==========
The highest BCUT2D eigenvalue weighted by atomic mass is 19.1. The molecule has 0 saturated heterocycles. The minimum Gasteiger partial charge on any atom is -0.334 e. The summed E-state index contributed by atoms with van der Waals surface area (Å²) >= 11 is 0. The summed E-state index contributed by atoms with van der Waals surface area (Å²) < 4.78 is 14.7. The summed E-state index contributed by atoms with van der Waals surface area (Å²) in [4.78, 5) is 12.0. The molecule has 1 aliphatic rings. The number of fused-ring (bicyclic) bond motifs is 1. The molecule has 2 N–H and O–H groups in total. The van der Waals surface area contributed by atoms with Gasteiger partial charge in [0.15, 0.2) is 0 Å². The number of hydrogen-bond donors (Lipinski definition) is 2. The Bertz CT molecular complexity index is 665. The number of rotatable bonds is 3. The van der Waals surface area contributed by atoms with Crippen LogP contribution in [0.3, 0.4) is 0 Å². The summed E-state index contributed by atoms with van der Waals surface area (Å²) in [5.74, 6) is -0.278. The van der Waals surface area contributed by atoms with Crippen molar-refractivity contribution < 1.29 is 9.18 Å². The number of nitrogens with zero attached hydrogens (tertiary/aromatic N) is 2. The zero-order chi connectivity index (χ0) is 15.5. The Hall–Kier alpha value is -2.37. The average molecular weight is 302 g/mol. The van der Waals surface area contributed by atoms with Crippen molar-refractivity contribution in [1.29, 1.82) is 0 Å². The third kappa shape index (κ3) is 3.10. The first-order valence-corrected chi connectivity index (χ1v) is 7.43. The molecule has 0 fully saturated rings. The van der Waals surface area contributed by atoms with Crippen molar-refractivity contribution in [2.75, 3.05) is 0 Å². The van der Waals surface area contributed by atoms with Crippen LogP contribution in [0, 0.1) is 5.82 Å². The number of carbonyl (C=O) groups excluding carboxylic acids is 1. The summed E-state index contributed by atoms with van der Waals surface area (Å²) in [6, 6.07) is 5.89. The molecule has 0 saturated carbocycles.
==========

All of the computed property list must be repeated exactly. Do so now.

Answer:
The highest BCUT2D eigenvalue weighted by atomic mass is 19.1. The molecule has 0 saturated heterocycles. The minimum Gasteiger partial charge on any atom is -0.334 e. The summed E-state index contributed by atoms with van der Waals surface area (Å²) >= 11 is 0. The summed E-state index contributed by atoms with van der Waals surface area (Å²) < 4.78 is 14.7. The summed E-state index contributed by atoms with van der Waals surface area (Å²) in [4.78, 5) is 12.0. The molecule has 1 aliphatic rings. The number of fused-ring (bicyclic) bond motifs is 1. The molecule has 2 N–H and O–H groups in total. The van der Waals surface area contributed by atoms with Gasteiger partial charge in [0.15, 0.2) is 0 Å². The number of hydrogen-bond donors (Lipinski definition) is 2. The Bertz CT molecular complexity index is 665. The number of rotatable bonds is 3. The van der Waals surface area contributed by atoms with Crippen LogP contribution in [0.3, 0.4) is 0 Å². The summed E-state index contributed by atoms with van der Waals surface area (Å²) in [5.74, 6) is -0.278. The van der Waals surface area contributed by atoms with Crippen molar-refractivity contribution < 1.29 is 9.18 Å². The number of nitrogens with zero attached hydrogens (tertiary/aromatic N) is 2. The zero-order chi connectivity index (χ0) is 15.5. The Hall–Kier alpha value is -2.37. The average molecular weight is 302 g/mol. The van der Waals surface area contributed by atoms with Crippen molar-refractivity contribution in [1.29, 1.82) is 0 Å². The third kappa shape index (κ3) is 3.10. The first-order valence-corrected chi connectivity index (χ1v) is 7.43. The molecule has 0 fully saturated rings. The van der Waals surface area contributed by atoms with Crippen molar-refractivity contribution in [2.75, 3.05) is 0 Å². The van der Waals surface area contributed by atoms with Crippen LogP contribution in [0, 0.1) is 5.82 Å². The number of carbonyl (C=O) groups excluding carboxylic acids is 1. The summed E-state index contributed by atoms with van der Waals surface area (Å²) in [6, 6.07) is 5.89. The molecule has 0 saturated carbocycles.